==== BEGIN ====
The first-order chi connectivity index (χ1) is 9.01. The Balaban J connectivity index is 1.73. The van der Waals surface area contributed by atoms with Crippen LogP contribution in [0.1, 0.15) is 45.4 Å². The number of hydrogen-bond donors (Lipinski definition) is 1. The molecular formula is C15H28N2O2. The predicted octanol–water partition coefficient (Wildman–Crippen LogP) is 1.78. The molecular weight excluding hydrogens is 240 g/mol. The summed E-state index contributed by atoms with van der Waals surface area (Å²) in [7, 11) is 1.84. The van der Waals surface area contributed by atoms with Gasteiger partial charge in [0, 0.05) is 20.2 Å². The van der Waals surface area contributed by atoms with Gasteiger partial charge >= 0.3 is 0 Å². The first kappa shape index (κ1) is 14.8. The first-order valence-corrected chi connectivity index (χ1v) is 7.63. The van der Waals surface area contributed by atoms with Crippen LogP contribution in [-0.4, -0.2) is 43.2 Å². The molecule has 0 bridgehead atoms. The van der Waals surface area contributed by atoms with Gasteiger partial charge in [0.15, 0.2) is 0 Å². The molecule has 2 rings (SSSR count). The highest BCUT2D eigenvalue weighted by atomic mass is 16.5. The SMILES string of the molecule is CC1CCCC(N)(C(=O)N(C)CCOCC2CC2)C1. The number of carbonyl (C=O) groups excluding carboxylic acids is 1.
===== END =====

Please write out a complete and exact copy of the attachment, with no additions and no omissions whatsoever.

The first-order chi connectivity index (χ1) is 9.01. The Balaban J connectivity index is 1.73. The van der Waals surface area contributed by atoms with Crippen LogP contribution in [0.1, 0.15) is 45.4 Å². The number of hydrogen-bond donors (Lipinski definition) is 1. The molecular formula is C15H28N2O2. The predicted octanol–water partition coefficient (Wildman–Crippen LogP) is 1.78. The molecular weight excluding hydrogens is 240 g/mol. The summed E-state index contributed by atoms with van der Waals surface area (Å²) in [7, 11) is 1.84. The van der Waals surface area contributed by atoms with Gasteiger partial charge in [0, 0.05) is 20.2 Å². The van der Waals surface area contributed by atoms with Gasteiger partial charge >= 0.3 is 0 Å². The first kappa shape index (κ1) is 14.8. The first-order valence-corrected chi connectivity index (χ1v) is 7.63. The van der Waals surface area contributed by atoms with Crippen LogP contribution in [-0.4, -0.2) is 43.2 Å². The molecule has 0 bridgehead atoms. The van der Waals surface area contributed by atoms with Gasteiger partial charge in [0.15, 0.2) is 0 Å². The molecule has 2 rings (SSSR count). The highest BCUT2D eigenvalue weighted by atomic mass is 16.5. The SMILES string of the molecule is CC1CCCC(N)(C(=O)N(C)CCOCC2CC2)C1. The number of carbonyl (C=O) groups excluding carboxylic acids is 1.